This Millennial Bro Is Running for Congress Using the Family Trust Fund

27-year-old Mike Turner takes getting help from your parents to new heights.

Congressional candidate Mike Turner with his motherFriends of Mike Turner's Facebook page

Let our journalists help you make sense of the noise: Subscribe to the Mother Jones Daily newsletter and get a recap of news that matters.

Update 06/25/2014: Despite the fact Turner’s campaign and super PAC spent more than $800,000 on his run for Congress—his next closest competitor spent some $370,000—Turner captured just 14 percent of the primary vote and failed to make the runoff.

Lots of parents fret that their millennials will never fly the coop. But one mother may have hit on a novel way to boost her 27-year-old son’s career: finance his run for the US House of Representatives.

That young man, Mike Turner, is in a six-way Republican primary for Oklahoma’s fifth congressional district. And his campaign has taken getting help from your parents to new heights: A super-PAC that appears to be financed by his mom has paid for $225,693 worth of pro-Turner ads. Turner donated $375,000 to his own campaign—money earned partly from his stake in the family trucking business. And when Turner filed papers to run for Congress, he listed as his address his childhood home.

Not that Turner is loafing; like most millennials, he’s held plenty of part-time work. In 2013, he was elected to the Oklahoma House, where he became known for introducing a bill to ban all marriage in Oklahoma. That way, Turner explained, the state could prevent same-sex marriage without running afoul of the Supreme Court ruling that same-sex marriage bans were unconstitutional.

His campaign website describes him as an entrepreneur and a consultant to inventors and manufacturing startups—although it doesn’t identify any businesses he’s advised, and a Nexis search and a search of Oklahoma’s business entities failed to turn up any corporations in Turner’s name.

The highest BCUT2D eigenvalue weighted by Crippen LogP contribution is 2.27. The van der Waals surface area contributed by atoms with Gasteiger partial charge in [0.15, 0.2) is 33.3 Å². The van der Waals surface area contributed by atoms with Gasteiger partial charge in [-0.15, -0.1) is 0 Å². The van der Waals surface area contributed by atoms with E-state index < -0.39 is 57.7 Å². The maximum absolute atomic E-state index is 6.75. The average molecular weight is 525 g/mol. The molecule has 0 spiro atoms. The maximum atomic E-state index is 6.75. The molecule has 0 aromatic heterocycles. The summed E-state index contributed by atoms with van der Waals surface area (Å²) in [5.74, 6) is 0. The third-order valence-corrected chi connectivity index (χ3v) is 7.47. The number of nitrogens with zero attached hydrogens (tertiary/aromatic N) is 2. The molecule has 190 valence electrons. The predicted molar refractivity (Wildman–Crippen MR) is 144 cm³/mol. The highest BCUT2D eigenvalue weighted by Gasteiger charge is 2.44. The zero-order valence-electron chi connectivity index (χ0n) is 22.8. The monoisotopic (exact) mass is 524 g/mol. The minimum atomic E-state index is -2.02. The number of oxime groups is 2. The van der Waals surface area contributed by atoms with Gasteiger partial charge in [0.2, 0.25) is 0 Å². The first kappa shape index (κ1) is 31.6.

Turner’s campaign and super-PAC have outspent his nearest competitor by about $430,000 ahead of Tuesday’s primary. His competition includes Steve Russell, a former state senator and retired lieutenant colonel who led the search for Saddam Hussein and still insists that the US found weapons of mass destruction in the Iraq War.

Every dollar that the Democracy Values Fund, the super-PAC, has reported so far has come from Turner family sources. The majority of its funds, $125,000, come from a revocable trust in the name of Michele G. Turner.

Neither Turner’s campaign nor the super-PAC’s treasurer responded to requests for comment about Michele G. Turner’s relationship to Mike. A video released by Turner’s campaign features his mother, spelling her name Michelle Turner. However, a Nexis search for Mike Turner shows him living in a house purchased by Michele G. Turner and Jeffrey E. Turner in 1997—the same Edmond, Oklahoma, address Turner listed on his candidate filings. (Property tax records confirm that the house was recently owned by Michele and Jeffrey Turner.)

There is one way in which Turner stands out from the rest of the boomerang generation. Although he lists the Edmond home as his address, Turner isn’t exactly living in his childhood home—because he is now the house’s part-owner. The title for the 6,000-square-foot house, valued by Zillow at $1.1 million, was recently transferred to the Turner Family Trust and the Michael Jeffrey Turner Trust.


Headshot of Editor in Chief of Mother Jones, Clara Jeffery

It sure feels that way to me, and here at Mother Jones, we’ve been thinking a lot about what journalism needs to do differently, and how we can have the biggest impact.

We kept coming back to one word: corruption. Democracy and the rule of law being undermined by those with wealth and power for their own gain. So we're launching an ambitious Mother Jones Corruption Project to do deep, time-intensive reporting on systemic corruption, and asking the MoJo community to help crowdfund it.

We aim to hire, build a team, and give them the time and space needed to understand how we got here and how we might get out. We want to dig into the forces and decisions that have allowed massive conflicts of interest, influence peddling, and win-at-all-costs politics to flourish.

It's unlike anything we've done, and we have seed funding to get started, but we're looking to raise $500,000 from readers by July when we'll be making key budgeting decisions—and the more resources we have by then, the deeper we can dig. If our plan sounds good to you, please help kickstart it with a tax-deductible donation today.

Thanks for reading—whether or not you can pitch in today, or ever, I'm glad you're with us.

Signed by Clara Jeffery

Clara Jeffery, Editor-in-Chief

payment methods

We Recommend